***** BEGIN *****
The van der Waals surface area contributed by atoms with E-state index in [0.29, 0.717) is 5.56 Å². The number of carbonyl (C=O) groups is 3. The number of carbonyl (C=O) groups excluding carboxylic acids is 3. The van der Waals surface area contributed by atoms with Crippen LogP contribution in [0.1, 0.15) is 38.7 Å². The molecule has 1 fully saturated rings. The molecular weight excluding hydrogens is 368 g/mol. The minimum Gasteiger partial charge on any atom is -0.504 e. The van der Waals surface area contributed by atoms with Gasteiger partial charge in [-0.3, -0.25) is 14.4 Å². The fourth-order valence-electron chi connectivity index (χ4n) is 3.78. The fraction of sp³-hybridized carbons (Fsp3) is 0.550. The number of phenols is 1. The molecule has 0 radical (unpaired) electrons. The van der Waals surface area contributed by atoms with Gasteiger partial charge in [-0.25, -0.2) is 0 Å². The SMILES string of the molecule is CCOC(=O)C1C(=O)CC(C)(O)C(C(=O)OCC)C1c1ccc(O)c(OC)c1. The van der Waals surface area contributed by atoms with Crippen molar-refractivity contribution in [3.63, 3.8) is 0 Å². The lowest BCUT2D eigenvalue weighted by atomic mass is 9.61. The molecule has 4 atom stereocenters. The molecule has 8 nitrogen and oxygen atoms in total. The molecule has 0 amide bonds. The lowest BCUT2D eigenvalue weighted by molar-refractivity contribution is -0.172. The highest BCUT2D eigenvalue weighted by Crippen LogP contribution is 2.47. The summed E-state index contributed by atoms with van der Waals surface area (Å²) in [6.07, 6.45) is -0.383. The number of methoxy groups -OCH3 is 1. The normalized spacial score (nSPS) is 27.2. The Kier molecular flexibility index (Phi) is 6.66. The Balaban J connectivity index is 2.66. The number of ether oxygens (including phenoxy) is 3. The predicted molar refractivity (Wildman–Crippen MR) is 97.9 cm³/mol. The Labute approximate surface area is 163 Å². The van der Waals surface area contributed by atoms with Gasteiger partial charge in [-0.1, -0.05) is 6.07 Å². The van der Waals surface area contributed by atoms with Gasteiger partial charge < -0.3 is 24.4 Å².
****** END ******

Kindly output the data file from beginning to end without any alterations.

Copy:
The van der Waals surface area contributed by atoms with E-state index in [0.29, 0.717) is 5.56 Å². The number of carbonyl (C=O) groups is 3. The number of carbonyl (C=O) groups excluding carboxylic acids is 3. The van der Waals surface area contributed by atoms with Crippen LogP contribution in [0.1, 0.15) is 38.7 Å². The molecule has 1 fully saturated rings. The molecular weight excluding hydrogens is 368 g/mol. The minimum Gasteiger partial charge on any atom is -0.504 e. The van der Waals surface area contributed by atoms with Gasteiger partial charge in [-0.3, -0.25) is 14.4 Å². The fourth-order valence-electron chi connectivity index (χ4n) is 3.78. The fraction of sp³-hybridized carbons (Fsp3) is 0.550. The number of phenols is 1. The molecule has 0 radical (unpaired) electrons. The van der Waals surface area contributed by atoms with Gasteiger partial charge in [-0.25, -0.2) is 0 Å². The SMILES string of the molecule is CCOC(=O)C1C(=O)CC(C)(O)C(C(=O)OCC)C1c1ccc(O)c(OC)c1. The van der Waals surface area contributed by atoms with Crippen molar-refractivity contribution in [3.63, 3.8) is 0 Å². The lowest BCUT2D eigenvalue weighted by atomic mass is 9.61. The molecule has 4 atom stereocenters. The molecule has 8 nitrogen and oxygen atoms in total. The molecule has 0 amide bonds. The lowest BCUT2D eigenvalue weighted by molar-refractivity contribution is -0.172. The highest BCUT2D eigenvalue weighted by Crippen LogP contribution is 2.47. The summed E-state index contributed by atoms with van der Waals surface area (Å²) in [6.07, 6.45) is -0.383. The number of methoxy groups -OCH3 is 1. The normalized spacial score (nSPS) is 27.2. The Kier molecular flexibility index (Phi) is 6.66. The Balaban J connectivity index is 2.66. The number of ether oxygens (including phenoxy) is 3. The predicted molar refractivity (Wildman–Crippen MR) is 97.9 cm³/mol. The Labute approximate surface area is 163 Å². The van der Waals surface area contributed by atoms with Gasteiger partial charge in [-0.1, -0.05) is 6.07 Å². The van der Waals surface area contributed by atoms with Gasteiger partial charge < -0.3 is 24.4 Å².